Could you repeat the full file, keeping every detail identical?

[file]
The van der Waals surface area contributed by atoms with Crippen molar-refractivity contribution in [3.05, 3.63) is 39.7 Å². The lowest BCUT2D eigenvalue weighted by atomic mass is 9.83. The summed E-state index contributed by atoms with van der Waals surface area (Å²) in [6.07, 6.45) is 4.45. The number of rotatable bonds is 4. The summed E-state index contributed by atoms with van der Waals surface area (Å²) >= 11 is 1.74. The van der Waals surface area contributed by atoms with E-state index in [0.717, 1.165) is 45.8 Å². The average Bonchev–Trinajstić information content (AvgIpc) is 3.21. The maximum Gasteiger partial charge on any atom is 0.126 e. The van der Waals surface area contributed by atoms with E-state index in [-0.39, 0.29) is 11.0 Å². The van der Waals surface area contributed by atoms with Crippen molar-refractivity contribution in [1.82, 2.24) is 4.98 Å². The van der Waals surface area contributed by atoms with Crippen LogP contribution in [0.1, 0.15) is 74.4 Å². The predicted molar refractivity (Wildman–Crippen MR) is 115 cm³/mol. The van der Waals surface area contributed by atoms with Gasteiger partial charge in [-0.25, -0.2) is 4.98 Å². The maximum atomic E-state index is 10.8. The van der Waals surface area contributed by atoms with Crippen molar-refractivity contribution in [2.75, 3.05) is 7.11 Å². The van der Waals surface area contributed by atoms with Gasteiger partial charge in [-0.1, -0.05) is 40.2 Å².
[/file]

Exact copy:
The van der Waals surface area contributed by atoms with Crippen molar-refractivity contribution in [3.05, 3.63) is 39.7 Å². The lowest BCUT2D eigenvalue weighted by atomic mass is 9.83. The summed E-state index contributed by atoms with van der Waals surface area (Å²) in [6.07, 6.45) is 4.45. The number of rotatable bonds is 4. The summed E-state index contributed by atoms with van der Waals surface area (Å²) >= 11 is 1.74. The van der Waals surface area contributed by atoms with E-state index in [0.717, 1.165) is 45.8 Å². The average Bonchev–Trinajstić information content (AvgIpc) is 3.21. The maximum Gasteiger partial charge on any atom is 0.126 e. The van der Waals surface area contributed by atoms with E-state index in [-0.39, 0.29) is 11.0 Å². The van der Waals surface area contributed by atoms with Crippen molar-refractivity contribution in [1.82, 2.24) is 4.98 Å². The van der Waals surface area contributed by atoms with Crippen LogP contribution in [0.1, 0.15) is 74.4 Å². The predicted molar refractivity (Wildman–Crippen MR) is 115 cm³/mol. The van der Waals surface area contributed by atoms with Gasteiger partial charge in [-0.25, -0.2) is 4.98 Å². The maximum atomic E-state index is 10.8. The van der Waals surface area contributed by atoms with Crippen molar-refractivity contribution in [2.75, 3.05) is 7.11 Å². The van der Waals surface area contributed by atoms with Gasteiger partial charge in [-0.1, -0.05) is 40.2 Å².